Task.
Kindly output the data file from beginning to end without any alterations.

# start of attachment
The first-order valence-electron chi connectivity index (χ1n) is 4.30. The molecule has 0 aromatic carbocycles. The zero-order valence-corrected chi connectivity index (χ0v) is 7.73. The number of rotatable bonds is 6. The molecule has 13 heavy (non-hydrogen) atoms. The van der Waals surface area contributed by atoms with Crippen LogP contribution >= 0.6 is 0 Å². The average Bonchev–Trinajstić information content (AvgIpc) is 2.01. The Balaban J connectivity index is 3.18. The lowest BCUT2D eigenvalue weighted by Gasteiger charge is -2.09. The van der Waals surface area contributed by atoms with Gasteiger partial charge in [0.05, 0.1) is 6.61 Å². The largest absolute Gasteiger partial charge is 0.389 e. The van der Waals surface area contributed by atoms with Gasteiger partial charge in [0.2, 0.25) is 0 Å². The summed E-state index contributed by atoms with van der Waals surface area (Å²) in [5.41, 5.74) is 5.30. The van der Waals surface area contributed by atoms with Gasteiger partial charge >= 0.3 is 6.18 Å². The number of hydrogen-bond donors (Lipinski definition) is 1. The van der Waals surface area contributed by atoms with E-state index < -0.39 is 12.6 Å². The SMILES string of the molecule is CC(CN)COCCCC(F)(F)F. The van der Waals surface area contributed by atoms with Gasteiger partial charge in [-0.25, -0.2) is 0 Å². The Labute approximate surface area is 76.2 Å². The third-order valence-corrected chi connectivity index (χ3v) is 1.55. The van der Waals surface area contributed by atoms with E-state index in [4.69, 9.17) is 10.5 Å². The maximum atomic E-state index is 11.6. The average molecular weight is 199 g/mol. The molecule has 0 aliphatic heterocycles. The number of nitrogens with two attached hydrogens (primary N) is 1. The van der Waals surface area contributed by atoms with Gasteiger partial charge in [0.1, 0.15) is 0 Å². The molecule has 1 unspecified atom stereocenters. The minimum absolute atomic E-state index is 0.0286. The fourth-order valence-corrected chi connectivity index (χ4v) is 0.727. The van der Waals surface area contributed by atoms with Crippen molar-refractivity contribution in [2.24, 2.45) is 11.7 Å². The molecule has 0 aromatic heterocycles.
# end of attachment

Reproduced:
The first-order valence-electron chi connectivity index (χ1n) is 4.30. The molecule has 0 aromatic carbocycles. The zero-order valence-corrected chi connectivity index (χ0v) is 7.73. The number of rotatable bonds is 6. The molecule has 13 heavy (non-hydrogen) atoms. The van der Waals surface area contributed by atoms with Crippen LogP contribution >= 0.6 is 0 Å². The average Bonchev–Trinajstić information content (AvgIpc) is 2.01. The Balaban J connectivity index is 3.18. The lowest BCUT2D eigenvalue weighted by Gasteiger charge is -2.09. The van der Waals surface area contributed by atoms with Gasteiger partial charge in [0.05, 0.1) is 6.61 Å². The largest absolute Gasteiger partial charge is 0.389 e. The van der Waals surface area contributed by atoms with Gasteiger partial charge in [0.2, 0.25) is 0 Å². The summed E-state index contributed by atoms with van der Waals surface area (Å²) in [5.41, 5.74) is 5.30. The van der Waals surface area contributed by atoms with Gasteiger partial charge >= 0.3 is 6.18 Å². The number of hydrogen-bond donors (Lipinski definition) is 1. The van der Waals surface area contributed by atoms with E-state index < -0.39 is 12.6 Å². The SMILES string of the molecule is CC(CN)COCCCC(F)(F)F. The van der Waals surface area contributed by atoms with Gasteiger partial charge in [-0.25, -0.2) is 0 Å². The Labute approximate surface area is 76.2 Å². The third-order valence-corrected chi connectivity index (χ3v) is 1.55. The van der Waals surface area contributed by atoms with E-state index in [4.69, 9.17) is 10.5 Å². The maximum atomic E-state index is 11.6. The average molecular weight is 199 g/mol. The molecule has 0 aliphatic heterocycles. The number of nitrogens with two attached hydrogens (primary N) is 1. The van der Waals surface area contributed by atoms with Gasteiger partial charge in [0.1, 0.15) is 0 Å². The molecule has 1 unspecified atom stereocenters. The minimum absolute atomic E-state index is 0.0286. The fourth-order valence-corrected chi connectivity index (χ4v) is 0.727. The van der Waals surface area contributed by atoms with Crippen molar-refractivity contribution in [2.24, 2.45) is 11.7 Å². The molecule has 0 aromatic heterocycles.